Dagmar is my favourite ski resort. It has been since I was brought here by my junior high school for our epic eighth grade ski trip. I have fond memories of wiping out in front of my pre-teen crush (who teased me about it for the rest of the year, and I pretended to be offended but of course I was secretly thrilled), and of hot soup and hot chocolate in the lively chalet with all my pre-teen friends. But as a youngster I was always a cross-country skier. Downhill skiing is relatively new to me. At thirty years old I learned how to carve on skis. I learned how to “pizza” and how to “French fry”—slow down and speed up by angling your skis inward or keeping them parallel. I learned that I’m never too old to learn something new.
Because Dagmar’s slopes are not intimidating, and accommodate all ranges of skill, I was not afraid to learn. In speaking to owner Caroline Yli-Luoma, this is a feature which make Dagmar one of the top winter destinations for skiing as recommended by BlogTO. “We have easy, gentle hills,” she says. “That makes it easier for families to get out, when they’re not so intimidated by huge hills. And you certainly can’t get any closer. You’re going to be coming to a family-fun resort with lots of smiles and great customer service.”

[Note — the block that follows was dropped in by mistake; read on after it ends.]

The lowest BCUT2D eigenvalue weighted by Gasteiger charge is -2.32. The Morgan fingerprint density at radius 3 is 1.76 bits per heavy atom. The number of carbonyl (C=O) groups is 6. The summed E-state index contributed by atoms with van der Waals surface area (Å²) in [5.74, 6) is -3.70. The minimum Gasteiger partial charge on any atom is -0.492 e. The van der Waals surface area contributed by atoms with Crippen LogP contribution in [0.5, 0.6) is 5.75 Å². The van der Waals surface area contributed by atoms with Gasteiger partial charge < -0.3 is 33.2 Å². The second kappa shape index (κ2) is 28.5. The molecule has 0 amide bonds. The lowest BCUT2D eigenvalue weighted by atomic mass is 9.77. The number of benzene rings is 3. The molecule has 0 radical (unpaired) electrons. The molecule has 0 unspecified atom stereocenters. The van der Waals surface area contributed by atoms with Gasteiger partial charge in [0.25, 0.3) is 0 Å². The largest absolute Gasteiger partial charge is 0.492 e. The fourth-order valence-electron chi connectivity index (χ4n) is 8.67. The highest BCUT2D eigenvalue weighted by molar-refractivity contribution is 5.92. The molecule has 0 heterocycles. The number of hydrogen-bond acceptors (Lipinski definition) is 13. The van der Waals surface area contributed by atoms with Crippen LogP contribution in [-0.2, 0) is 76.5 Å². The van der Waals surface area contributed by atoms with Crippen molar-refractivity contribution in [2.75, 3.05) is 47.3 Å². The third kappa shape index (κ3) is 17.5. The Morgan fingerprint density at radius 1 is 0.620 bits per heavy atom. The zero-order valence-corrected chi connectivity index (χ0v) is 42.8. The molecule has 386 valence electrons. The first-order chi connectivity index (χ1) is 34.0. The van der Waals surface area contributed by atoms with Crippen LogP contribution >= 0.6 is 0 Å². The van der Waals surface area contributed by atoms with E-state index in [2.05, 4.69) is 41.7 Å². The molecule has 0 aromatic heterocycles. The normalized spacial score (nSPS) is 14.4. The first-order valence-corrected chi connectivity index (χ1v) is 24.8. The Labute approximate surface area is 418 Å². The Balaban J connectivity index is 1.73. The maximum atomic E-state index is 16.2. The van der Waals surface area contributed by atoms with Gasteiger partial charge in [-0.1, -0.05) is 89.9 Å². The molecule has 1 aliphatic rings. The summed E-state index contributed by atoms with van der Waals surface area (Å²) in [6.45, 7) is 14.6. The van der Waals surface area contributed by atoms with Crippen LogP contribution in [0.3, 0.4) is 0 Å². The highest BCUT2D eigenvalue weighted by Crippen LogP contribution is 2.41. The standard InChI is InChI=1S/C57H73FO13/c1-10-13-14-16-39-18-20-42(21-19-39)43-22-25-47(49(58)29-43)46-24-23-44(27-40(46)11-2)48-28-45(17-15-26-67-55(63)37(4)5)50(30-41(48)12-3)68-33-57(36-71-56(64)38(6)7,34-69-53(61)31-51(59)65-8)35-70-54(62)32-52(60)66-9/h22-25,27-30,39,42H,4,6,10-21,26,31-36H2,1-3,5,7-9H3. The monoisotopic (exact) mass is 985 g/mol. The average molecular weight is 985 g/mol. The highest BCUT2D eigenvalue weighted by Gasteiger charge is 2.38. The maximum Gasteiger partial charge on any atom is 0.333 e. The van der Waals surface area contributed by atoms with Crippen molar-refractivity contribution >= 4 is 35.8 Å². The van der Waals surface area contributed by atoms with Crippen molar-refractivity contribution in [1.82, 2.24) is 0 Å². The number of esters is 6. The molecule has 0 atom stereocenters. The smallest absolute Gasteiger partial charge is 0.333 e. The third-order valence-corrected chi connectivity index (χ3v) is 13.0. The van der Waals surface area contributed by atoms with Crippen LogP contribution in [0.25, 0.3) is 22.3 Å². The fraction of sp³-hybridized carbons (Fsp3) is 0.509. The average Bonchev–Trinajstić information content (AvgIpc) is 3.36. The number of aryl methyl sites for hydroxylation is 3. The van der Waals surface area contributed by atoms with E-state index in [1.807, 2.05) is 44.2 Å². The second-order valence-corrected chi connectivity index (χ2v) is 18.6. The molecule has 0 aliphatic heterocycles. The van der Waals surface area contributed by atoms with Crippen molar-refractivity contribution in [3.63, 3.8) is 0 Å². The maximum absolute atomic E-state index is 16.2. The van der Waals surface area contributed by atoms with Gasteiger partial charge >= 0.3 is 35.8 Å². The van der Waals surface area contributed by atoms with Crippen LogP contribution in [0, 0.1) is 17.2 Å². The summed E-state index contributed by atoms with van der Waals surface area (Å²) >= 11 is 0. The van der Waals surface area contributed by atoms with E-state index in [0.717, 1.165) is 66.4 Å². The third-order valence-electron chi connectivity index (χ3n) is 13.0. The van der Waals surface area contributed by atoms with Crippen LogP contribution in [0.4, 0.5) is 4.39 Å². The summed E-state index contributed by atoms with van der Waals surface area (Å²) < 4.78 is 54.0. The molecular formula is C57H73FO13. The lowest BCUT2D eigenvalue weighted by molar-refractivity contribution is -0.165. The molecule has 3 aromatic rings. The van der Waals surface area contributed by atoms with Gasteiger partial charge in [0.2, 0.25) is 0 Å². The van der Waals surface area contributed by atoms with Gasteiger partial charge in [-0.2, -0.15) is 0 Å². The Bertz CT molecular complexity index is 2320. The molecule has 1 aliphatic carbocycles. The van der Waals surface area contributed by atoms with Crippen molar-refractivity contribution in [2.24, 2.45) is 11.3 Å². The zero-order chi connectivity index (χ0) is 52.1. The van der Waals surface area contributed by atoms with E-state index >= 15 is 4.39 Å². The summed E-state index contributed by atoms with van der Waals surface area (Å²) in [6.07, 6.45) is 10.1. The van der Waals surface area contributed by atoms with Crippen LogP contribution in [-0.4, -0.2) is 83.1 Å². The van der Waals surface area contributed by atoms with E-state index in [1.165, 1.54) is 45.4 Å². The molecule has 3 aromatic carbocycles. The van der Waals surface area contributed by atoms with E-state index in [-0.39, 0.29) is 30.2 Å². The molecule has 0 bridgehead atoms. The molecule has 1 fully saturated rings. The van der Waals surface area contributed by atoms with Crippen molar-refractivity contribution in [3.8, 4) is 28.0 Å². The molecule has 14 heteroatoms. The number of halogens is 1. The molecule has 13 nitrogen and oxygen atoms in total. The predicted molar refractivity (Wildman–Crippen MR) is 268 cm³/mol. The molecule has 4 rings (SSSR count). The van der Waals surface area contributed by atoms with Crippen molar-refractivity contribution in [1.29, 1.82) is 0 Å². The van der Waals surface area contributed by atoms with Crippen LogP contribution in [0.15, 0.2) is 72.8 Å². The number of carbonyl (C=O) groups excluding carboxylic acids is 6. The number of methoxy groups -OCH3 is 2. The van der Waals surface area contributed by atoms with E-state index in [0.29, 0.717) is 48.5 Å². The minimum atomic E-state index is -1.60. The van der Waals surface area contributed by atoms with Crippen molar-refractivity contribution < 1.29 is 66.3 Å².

Family fun is what we got on our visit to Dagmar, as well as a new winter tradition for the five of us to indulge. The chalet was charming, the food was delicious, and the fun was unforgettable. Best of all were the memories we made. They are the building blocks that will help our blended family come together. Memories of sub-zero temperatures, of waxed blades and inflexible boots. And also memories of laughter, delight, thrills, a few spills, and a newfound passion that we as a blended unit can share for years to come.
Written by: Katherine Ryalen